With four teams having all conceded 14 goals in La Liga so far, Atletico Madrid have either the fifth-best or the eighth-best defence in the division, depending on how optimistic a Colchonero is. However it will be far too low down that ranking for Diego Simeone’s liking.
The Argentine is on the verge of completing his 11th year at Atleti and has become renowned for a stingy defence, but that has deserted them of late. Last season the 43 goals they conceded in La Liga were the most that has been conceded since Simeone arrived.
Uruguayan defender Jose Maria Gimenez was injured for parts of last season, but did play over 2,000 minutes in La Liga, the most since 2016.
Injury has been a constant issue for Gimenez since he arrived at Atleti, despite quality performances for much of his time in Madrid. Never appearing in more than 27 La Liga games, his fitness issues have been problematic for both the player and the club.
This season he has remained mostly available, missing just four games through problems this season so far. However his performances, like those of his teammates, have been less than solid, as was exemplified by their fragility in the Champions League.
In the past Gimenez has been regarded as the present and future of their defence, but it was recently revealed that Atleti had four ‘untouchables’ in the transfer market – Gimenez was not one of them.
Fichajes say that Gimenez, despite his issues, will still attract interest from Manchester United, Chelsea and most recently Inter. Equally Atleti have been linked with Stefan de Vrij. It opens the question to a debate about whether they should keep Gimenez.
At 26, Gimenez still has many years ahead of him at the top of the game in theory. Save for recent seasons, Gimenez has been regarded as one of the finest defenders in world football ever since he came into the side as a teenager.
Blessed with strength, reasonable pace, quality in the air and strong in the challenge, Gimenez has all of the ingredients required of a top central defender. In addition, his Uruguayan schooling gives him an added edge and game intelligence that has been so successful in the 21st century.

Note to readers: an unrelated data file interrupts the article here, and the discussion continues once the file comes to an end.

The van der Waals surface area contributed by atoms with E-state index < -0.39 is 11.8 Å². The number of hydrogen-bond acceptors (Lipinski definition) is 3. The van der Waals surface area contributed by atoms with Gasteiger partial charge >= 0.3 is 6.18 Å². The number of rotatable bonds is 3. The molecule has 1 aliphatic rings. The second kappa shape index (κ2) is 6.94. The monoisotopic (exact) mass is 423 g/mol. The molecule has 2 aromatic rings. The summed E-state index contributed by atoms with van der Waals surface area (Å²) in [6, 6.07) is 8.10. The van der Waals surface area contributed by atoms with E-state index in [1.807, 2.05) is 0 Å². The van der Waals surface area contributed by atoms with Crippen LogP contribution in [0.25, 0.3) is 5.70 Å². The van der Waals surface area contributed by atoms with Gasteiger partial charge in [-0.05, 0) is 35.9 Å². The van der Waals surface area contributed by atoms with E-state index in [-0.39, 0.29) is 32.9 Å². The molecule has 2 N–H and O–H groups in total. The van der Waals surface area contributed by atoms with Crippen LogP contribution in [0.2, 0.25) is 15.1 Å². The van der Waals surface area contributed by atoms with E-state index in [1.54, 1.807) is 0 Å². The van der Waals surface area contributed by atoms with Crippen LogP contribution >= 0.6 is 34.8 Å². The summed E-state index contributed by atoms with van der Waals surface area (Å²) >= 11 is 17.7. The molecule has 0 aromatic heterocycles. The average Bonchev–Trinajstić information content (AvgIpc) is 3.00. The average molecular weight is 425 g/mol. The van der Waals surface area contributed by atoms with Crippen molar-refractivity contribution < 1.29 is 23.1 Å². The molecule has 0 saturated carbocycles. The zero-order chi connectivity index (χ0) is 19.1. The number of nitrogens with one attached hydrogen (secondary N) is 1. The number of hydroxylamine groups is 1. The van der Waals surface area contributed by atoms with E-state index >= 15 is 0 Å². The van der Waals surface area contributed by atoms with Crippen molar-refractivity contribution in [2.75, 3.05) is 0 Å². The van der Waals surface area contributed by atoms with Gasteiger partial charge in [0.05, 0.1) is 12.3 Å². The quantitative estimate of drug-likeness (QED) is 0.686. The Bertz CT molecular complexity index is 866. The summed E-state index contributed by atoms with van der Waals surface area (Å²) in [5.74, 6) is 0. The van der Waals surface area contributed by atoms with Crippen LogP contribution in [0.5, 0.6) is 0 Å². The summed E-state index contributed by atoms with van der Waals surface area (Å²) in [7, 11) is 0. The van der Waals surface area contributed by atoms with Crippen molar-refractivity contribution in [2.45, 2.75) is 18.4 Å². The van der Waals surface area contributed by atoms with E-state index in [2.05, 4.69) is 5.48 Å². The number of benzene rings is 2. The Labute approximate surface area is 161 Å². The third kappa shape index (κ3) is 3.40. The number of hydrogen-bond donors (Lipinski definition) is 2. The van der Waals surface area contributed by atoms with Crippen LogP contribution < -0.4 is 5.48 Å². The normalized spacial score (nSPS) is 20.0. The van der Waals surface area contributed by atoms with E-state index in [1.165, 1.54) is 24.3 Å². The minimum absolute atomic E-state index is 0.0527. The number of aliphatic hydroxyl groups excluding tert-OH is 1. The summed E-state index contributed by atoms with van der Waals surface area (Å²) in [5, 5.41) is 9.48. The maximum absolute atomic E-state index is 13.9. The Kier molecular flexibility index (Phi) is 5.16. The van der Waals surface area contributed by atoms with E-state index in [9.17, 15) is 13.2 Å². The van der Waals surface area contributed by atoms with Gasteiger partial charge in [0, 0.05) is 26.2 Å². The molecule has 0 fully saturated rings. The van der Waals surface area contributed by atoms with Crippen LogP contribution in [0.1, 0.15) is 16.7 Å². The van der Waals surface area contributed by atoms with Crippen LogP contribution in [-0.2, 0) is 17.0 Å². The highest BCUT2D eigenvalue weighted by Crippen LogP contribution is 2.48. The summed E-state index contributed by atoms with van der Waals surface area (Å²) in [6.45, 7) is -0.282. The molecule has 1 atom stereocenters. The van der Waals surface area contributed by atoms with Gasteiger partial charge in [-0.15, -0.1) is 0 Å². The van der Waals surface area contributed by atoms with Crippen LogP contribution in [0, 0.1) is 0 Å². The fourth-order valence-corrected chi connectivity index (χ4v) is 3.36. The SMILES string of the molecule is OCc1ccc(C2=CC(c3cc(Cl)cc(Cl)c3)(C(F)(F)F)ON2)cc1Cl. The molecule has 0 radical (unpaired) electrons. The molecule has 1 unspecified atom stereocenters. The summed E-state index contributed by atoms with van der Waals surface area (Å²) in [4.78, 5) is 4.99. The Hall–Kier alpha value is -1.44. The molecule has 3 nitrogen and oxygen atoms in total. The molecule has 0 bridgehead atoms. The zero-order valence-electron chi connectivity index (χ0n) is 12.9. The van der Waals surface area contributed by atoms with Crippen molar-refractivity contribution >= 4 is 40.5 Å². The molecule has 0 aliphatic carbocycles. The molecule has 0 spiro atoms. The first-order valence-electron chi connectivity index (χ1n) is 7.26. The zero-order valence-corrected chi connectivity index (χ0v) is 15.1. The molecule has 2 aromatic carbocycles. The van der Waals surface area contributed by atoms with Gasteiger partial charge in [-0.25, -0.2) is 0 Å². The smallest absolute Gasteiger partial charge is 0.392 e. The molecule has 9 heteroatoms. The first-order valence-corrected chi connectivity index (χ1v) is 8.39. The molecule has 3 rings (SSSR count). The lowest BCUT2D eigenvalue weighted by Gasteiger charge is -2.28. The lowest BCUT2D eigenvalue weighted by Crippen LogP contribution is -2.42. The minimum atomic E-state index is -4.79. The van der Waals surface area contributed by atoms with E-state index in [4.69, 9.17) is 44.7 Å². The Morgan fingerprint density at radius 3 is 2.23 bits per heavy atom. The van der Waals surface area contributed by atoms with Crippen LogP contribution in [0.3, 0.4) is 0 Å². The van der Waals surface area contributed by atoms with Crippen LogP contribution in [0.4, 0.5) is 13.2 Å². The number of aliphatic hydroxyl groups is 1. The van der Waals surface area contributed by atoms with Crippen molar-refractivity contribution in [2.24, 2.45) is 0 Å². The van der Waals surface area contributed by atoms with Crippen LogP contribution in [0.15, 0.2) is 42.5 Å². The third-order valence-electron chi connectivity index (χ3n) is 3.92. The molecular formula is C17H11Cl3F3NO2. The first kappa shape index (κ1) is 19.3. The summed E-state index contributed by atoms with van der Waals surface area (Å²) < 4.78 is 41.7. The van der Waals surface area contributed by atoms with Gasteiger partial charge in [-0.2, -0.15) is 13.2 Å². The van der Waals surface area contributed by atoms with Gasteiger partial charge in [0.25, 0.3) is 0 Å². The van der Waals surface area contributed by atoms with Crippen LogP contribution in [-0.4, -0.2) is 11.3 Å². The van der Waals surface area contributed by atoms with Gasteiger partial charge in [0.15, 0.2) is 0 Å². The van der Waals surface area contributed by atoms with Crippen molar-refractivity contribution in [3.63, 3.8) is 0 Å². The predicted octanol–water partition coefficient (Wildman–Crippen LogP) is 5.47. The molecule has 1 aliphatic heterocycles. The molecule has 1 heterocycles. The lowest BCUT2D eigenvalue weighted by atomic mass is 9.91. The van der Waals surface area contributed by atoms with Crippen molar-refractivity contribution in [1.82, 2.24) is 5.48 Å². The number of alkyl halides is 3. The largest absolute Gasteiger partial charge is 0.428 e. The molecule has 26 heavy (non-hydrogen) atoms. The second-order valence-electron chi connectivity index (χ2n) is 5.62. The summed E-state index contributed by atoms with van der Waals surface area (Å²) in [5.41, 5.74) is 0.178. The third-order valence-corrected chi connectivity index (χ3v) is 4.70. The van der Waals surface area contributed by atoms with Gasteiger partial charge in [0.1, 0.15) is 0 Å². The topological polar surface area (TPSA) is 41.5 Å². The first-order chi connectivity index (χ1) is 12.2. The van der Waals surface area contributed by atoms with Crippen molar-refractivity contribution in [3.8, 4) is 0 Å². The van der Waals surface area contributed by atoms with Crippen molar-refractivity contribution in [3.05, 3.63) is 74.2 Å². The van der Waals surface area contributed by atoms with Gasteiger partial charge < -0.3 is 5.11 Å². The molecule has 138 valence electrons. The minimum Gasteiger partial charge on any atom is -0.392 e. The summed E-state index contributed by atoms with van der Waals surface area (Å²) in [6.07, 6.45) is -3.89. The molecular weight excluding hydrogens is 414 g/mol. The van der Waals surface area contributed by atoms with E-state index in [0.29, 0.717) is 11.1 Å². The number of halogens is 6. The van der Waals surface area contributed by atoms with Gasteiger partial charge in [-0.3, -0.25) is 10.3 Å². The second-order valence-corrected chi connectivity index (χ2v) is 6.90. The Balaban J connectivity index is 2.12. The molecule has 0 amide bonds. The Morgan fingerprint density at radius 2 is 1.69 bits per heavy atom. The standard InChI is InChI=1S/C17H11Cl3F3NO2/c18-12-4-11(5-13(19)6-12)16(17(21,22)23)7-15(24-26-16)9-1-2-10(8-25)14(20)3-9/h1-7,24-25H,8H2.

On the flipside, the injury issues have been a consistent part of his career and never being able to count on him for a full season is a handicap for Los Rojiblancos.
His form over the past two seasons is also a matter of concern. It is difficult to tell whether this is more down to systematic issues which have made Atleti’s entire defence play poorer, or if his sometimes slow reactions are a more concerning personal decline.
This may well be their last chance to cash in on Gimenez and make serious money on the defender. Another season of insecure performances or continued injuries may convince other sides that he is not worth the risk of a major investment.
Hanging onto Gimenez would mean building their defence around him and Reinildo Mandava for the coming years, requiring a great degree of faith.
Should they decide to sell, it must be with the knowledge that they have a defender in mind who can perform at a level that will not lead to them regretting his departure. That defender would also have to be available at a much lower price. Ridding themselves of the value of a stalwart that is heading towards a decade at the club, which cannot be underestimated.
It may simply be that the player needs a fresh challenge. As with Simeone, whose deal expires in 2024, serious decisions must be made on the future direction of Atletico Madrid. Using Gimenez’s potential value to kickstart a revamp of the squad or holding onto the Uruguayan is one of those dilemmas.